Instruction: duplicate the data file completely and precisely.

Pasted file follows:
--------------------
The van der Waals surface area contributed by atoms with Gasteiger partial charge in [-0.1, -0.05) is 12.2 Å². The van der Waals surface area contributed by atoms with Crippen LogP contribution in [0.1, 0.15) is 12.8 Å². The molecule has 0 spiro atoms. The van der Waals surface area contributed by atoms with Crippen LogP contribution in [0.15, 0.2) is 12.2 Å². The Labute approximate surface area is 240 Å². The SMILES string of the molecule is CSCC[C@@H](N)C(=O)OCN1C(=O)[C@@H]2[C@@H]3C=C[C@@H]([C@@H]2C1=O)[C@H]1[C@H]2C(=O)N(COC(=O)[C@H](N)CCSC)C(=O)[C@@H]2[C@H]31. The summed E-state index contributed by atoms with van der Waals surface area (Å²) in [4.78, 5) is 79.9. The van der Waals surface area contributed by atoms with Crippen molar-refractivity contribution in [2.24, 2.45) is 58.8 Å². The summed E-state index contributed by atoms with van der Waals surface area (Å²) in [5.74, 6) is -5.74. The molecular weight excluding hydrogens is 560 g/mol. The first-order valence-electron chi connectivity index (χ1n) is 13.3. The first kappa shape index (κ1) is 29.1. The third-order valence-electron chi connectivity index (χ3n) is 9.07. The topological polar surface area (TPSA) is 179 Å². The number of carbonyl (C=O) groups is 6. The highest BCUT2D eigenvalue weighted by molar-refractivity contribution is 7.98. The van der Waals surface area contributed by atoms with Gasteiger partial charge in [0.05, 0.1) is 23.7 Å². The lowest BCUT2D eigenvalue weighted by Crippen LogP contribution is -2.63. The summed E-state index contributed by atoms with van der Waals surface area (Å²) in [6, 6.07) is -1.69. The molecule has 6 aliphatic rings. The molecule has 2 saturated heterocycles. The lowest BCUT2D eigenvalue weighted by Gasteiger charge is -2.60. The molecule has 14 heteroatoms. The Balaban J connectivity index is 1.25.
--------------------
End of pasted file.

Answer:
The van der Waals surface area contributed by atoms with Gasteiger partial charge in [-0.1, -0.05) is 12.2 Å². The van der Waals surface area contributed by atoms with Crippen LogP contribution in [0.1, 0.15) is 12.8 Å². The molecule has 0 spiro atoms. The van der Waals surface area contributed by atoms with Crippen LogP contribution in [0.15, 0.2) is 12.2 Å². The Labute approximate surface area is 240 Å². The SMILES string of the molecule is CSCC[C@@H](N)C(=O)OCN1C(=O)[C@@H]2[C@@H]3C=C[C@@H]([C@@H]2C1=O)[C@H]1[C@H]2C(=O)N(COC(=O)[C@H](N)CCSC)C(=O)[C@@H]2[C@H]31. The summed E-state index contributed by atoms with van der Waals surface area (Å²) in [4.78, 5) is 79.9. The van der Waals surface area contributed by atoms with Crippen molar-refractivity contribution in [2.24, 2.45) is 58.8 Å². The summed E-state index contributed by atoms with van der Waals surface area (Å²) in [5.74, 6) is -5.74. The molecular weight excluding hydrogens is 560 g/mol. The first-order valence-electron chi connectivity index (χ1n) is 13.3. The first kappa shape index (κ1) is 29.1. The third-order valence-electron chi connectivity index (χ3n) is 9.07. The topological polar surface area (TPSA) is 179 Å². The number of carbonyl (C=O) groups is 6. The highest BCUT2D eigenvalue weighted by molar-refractivity contribution is 7.98. The van der Waals surface area contributed by atoms with Gasteiger partial charge in [0.05, 0.1) is 23.7 Å². The lowest BCUT2D eigenvalue weighted by Crippen LogP contribution is -2.63. The summed E-state index contributed by atoms with van der Waals surface area (Å²) in [6, 6.07) is -1.69. The molecule has 6 aliphatic rings. The molecule has 2 saturated heterocycles. The lowest BCUT2D eigenvalue weighted by Gasteiger charge is -2.60. The molecule has 14 heteroatoms. The Balaban J connectivity index is 1.25.